The other day my daughter and I were discussing the challenges and rewards of working at a large corporation. As someone who is relatively early in her career, she is learning how to navigate the political landscape within her company and how to deal with the wide variety of personalities and characters she comes across in the workplace.
Her dad and I often share our “war stories” of the horrible bosses and annoying co-workers we had. It’s easy to look back and laugh now, but there certainly were times in my career when a difficult boss or colleague made life miserable at work. Those were the times when the alarm clock went off in the morning and I hit the snooze button, sometimes over and over, dreading another workday.
Of course, there were also wonderful colleagues who grew to be friends and bosses who were amazing mentors, guiding and championing me to success. What made the difference? Why are some people terrific and likable colleagues and others are so hard to get along with, leaving anger, frustration and hurt feelings in their wake? After coaching and consulting in many workplaces and observing countless work relationships, I now know that one of the necessary elements to successful relationships is self-awareness – knowing your preferences, style, behaviors, and how they impact others.
My daughter shared a phrase they use at her workplace – “breaking the glass.” Like breaking the glass to pull the alarm in an emergency, “breaking the glass” refers to a moment when someone reveals an important aspect of your behavior to which you were completely oblivious until then. My husband broke the glass for me the other day when he pointed out that I focus on the worst-case scenario way too often. I didn’t realize that I had become such a worry wart lately and that I was voicing that doom and gloom to the people around me. Yuck! But without that honest feedback from him, I may not have figured out that I was negatively impacting the people I care about most.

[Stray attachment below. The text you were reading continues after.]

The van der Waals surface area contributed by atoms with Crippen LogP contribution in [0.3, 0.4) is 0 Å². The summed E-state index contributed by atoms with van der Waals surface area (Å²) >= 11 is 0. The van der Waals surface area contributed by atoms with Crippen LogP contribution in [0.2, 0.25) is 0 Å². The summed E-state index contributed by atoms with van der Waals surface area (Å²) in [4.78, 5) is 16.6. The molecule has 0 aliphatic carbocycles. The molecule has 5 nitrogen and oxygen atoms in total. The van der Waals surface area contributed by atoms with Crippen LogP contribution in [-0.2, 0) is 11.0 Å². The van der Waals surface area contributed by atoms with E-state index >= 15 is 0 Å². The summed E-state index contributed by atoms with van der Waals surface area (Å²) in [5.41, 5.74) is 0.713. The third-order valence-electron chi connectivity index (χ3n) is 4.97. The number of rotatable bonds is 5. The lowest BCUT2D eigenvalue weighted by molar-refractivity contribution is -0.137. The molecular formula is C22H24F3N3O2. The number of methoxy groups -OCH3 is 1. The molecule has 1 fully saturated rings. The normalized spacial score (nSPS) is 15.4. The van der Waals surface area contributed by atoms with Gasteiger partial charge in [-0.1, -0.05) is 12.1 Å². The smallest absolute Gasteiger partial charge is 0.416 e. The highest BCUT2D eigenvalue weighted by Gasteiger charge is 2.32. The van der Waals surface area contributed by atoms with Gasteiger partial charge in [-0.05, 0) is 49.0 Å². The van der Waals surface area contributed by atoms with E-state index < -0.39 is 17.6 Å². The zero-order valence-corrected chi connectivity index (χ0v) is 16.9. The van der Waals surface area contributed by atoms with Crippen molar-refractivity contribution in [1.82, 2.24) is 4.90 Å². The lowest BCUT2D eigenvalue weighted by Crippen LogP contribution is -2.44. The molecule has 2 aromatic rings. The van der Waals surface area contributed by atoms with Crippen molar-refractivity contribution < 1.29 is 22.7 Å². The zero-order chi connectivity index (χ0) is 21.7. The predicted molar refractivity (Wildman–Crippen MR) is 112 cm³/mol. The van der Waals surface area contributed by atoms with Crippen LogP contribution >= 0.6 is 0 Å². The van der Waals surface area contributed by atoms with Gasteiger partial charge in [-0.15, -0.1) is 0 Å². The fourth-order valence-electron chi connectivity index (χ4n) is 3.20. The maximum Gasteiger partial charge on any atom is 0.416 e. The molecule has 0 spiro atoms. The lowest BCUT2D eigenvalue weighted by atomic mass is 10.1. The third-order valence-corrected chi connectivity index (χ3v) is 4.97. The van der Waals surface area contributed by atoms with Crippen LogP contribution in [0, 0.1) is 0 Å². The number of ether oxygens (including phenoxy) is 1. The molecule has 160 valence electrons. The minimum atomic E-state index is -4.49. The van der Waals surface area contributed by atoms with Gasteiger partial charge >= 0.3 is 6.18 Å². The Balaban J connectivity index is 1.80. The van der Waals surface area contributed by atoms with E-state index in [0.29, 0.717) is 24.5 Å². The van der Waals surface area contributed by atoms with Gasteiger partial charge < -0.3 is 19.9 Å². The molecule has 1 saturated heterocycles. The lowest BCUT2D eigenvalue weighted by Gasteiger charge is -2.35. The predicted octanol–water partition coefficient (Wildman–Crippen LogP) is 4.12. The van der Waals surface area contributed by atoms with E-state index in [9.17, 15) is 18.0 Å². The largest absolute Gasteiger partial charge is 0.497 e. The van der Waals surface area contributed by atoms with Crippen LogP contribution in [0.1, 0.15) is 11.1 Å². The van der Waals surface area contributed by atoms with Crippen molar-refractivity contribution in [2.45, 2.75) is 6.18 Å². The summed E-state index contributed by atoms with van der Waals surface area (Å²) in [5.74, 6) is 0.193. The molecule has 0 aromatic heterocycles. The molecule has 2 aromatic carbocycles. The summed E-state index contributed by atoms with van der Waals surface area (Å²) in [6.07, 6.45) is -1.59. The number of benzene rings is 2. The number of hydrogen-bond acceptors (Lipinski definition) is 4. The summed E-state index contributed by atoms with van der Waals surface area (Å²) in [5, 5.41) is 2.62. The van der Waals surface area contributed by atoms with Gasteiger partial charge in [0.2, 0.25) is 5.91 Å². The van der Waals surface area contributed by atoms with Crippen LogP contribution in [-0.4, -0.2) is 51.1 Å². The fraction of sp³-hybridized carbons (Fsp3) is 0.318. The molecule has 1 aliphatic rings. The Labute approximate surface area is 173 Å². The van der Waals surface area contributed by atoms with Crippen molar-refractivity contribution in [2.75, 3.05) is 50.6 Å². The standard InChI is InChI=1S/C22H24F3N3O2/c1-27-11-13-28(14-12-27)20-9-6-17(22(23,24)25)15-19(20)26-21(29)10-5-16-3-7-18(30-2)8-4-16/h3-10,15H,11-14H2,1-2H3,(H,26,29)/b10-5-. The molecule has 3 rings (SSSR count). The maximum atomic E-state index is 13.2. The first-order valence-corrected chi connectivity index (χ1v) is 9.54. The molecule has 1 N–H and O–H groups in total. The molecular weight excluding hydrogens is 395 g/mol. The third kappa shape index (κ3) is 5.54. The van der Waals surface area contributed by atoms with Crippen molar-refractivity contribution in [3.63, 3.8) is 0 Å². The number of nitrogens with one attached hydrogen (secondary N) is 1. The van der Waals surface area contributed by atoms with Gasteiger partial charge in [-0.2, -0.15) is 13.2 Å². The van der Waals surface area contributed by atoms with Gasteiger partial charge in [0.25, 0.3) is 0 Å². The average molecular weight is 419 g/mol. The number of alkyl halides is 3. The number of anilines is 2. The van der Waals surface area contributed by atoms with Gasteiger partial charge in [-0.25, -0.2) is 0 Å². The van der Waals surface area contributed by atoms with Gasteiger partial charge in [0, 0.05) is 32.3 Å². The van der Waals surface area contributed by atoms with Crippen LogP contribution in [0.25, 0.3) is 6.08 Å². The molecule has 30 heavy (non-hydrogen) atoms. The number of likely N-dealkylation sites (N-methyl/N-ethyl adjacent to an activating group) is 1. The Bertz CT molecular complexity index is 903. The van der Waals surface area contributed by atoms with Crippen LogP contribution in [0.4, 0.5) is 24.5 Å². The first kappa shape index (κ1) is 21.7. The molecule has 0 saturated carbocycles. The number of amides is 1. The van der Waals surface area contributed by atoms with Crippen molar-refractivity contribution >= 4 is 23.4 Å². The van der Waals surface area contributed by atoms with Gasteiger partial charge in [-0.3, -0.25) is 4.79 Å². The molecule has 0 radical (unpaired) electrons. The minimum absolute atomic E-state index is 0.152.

“Breaking the glass” ups your self-awareness quotient. Here are other ways for you to get to know you better:
- Take individualized assessments such as the Myers Briggs Type Indicator®, DiSC®, Personal Listening Profile®, etc. These self assessments are great tools for learning more about yourself. Chatsworth Consulting Group offers these assessments and many more. You can get more information by viewing Our Assessment Toolkit page.
- Conduct a 360-degree (or multi-rater) feedback survey. If you are fortunate enough to work in an organization that uses 360-degree feedback, look into how you can participate in the process. If not, consider working with an executive coach who can gather that feedback anonymously on your behalf.
- Ask for feedback. Look for opportunities to ask your boss and your colleagues for feedback. If you are giving a presentation, ask a few trusted co-workers to observe the presentation and provide you with their candid feedback on how you did. If you want to get better at providing recognition to others, then ask colleagues to give you feedback on how well you are doing in making progress on your goal.
- Be more open to feedback. While not every bit of feedback will ring true for you or make sense to you, it is a window into how someone else perceives you – and that is important to know. If someone “breaks your glass,” listen and do your best to look for what’s true instead of ignoring them or becoming defensive.
- Pay attention to your interactions. Often the act of being more attuned to your behaviors and how you interact with others brings about increased self-awareness. You notice more and reflect more often on how you handled situations.
Tell us your “breaking the glass” story. Who revealed an important piece of self-awareness for you? What did you learn?
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If you want help increasing your self-awareness, contact Robyn at email@example.com.
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